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Updated from 1:44 p.m. EST

The chief executive of



resigned Friday in the wake of a sharp decline in the insurance company's stock price.

Aetna's board replaced Richard Huber, who resigned, with William Donaldson, a board member of the Hartford-based company since 1977. Donaldson will also replace Huber as chairman and president.

Donaldson is a co-founder of investment bank Donaldson, Lufkin & Jenrette. He is also a former chairman and chief executive of the New York Stock Exchange and U.S. undersecretary of state.

"We have under way an urgent review of the company's strategy and operations and will initiate a program designed to realize our full potential for present and future shareholders," Donaldson said in a statement.

After the news was announced, Aetna rose as high as 43 Friday before closing up 9/16, or 1%, at 41 1/8. Earlier, it was halted at 39 7/8. The stock had been down 28% since the company posted disappointing earnings in early February.

Huber, who joined Aetna five years ago, stepped down as chairman following widespread investor dissatisfaction with his performance.

"It's a start," said John Rex, an analyst at

Bear Stearns

. He added that Huber's persona in the press "has been a bit hard or edgy, and that's been a little bit of a problem." Rex rates Aetna an attractive and his firm has done no underwriting for the company.

"Now the job ahead is how to extract value. This is a very large and complex business," Rex said. "It has tremendous value buried within it, and it trades at a 30% discount to its peers."

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Aetna can try to extract value by selling or spinning off parts of the company.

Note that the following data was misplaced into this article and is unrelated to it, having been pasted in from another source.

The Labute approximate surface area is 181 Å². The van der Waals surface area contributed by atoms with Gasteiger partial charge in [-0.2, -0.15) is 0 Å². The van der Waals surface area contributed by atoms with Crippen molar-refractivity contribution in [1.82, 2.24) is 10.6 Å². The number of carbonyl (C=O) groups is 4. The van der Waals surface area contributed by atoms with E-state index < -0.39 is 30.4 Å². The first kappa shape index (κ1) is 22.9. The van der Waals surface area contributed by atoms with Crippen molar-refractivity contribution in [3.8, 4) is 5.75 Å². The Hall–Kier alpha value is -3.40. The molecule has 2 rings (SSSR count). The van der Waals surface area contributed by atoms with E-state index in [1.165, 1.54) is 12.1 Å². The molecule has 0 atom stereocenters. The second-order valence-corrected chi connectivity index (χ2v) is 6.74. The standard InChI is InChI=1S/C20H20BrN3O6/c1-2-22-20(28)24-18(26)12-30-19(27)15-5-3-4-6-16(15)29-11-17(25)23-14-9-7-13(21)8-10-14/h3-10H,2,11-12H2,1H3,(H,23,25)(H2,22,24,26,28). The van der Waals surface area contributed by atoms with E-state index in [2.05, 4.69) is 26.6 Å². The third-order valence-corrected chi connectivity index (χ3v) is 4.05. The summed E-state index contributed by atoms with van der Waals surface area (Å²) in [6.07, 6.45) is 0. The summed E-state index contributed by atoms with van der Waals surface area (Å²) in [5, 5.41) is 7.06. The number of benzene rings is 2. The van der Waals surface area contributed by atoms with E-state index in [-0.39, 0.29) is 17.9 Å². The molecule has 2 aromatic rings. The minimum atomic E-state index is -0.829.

The Wall Street Journal

reported Friday that Aetna would consider spinning off part of the company -- likely its


consumer-oriented Web site -- into a publicly traded entity. Aetna did not release any information about this matter, and a call to the company for comment was not immediately returned.

But Rex suggested that the company's Web site has a very large business-to-business component that could be packaged as a spin-off and marketed outside Aetna, along with InteliHealth. That component is an internal operation that is primarily a back-office function for such services as claims submission and payment. "In this market, it's B2B or nothing," he said.

Rex also said some of Aetna's international assets could be spun off. Aetna International's 17% increase in operating earnings for the fourth quarter, minus costs for precautions against possible year 2000 disruptions, were bolstered by a one-time $33 million capital gain.

Without that gain, operating earnings would have declined significantly because of losses in Brazil, the lack of earnings from the Canadian operation divested in October and the impact of the earthquake in Taiwan. "The Latin American health care operation is more problematic on an ongoing basis," Rex said.

Though Aetna handily beat its earnings expectations for the fourth quarter, Wall Street's estimates had been sharply lowered as a result of the impact of the review by the

Securities and Exchange Commission

into its accounting practices. The company's earnings were also buoyed by a lower tax rate and a one-time capital gain.

But there are concerns over the company's core medical cost ratios. Excluding Aetna's

Prudential HealthCare

unit, acquired last year, the commercial medical loss ratio rose to 83.1% from 82.6% a year earlier and the


medical loss ratio surged to 95.3% from 90.9%.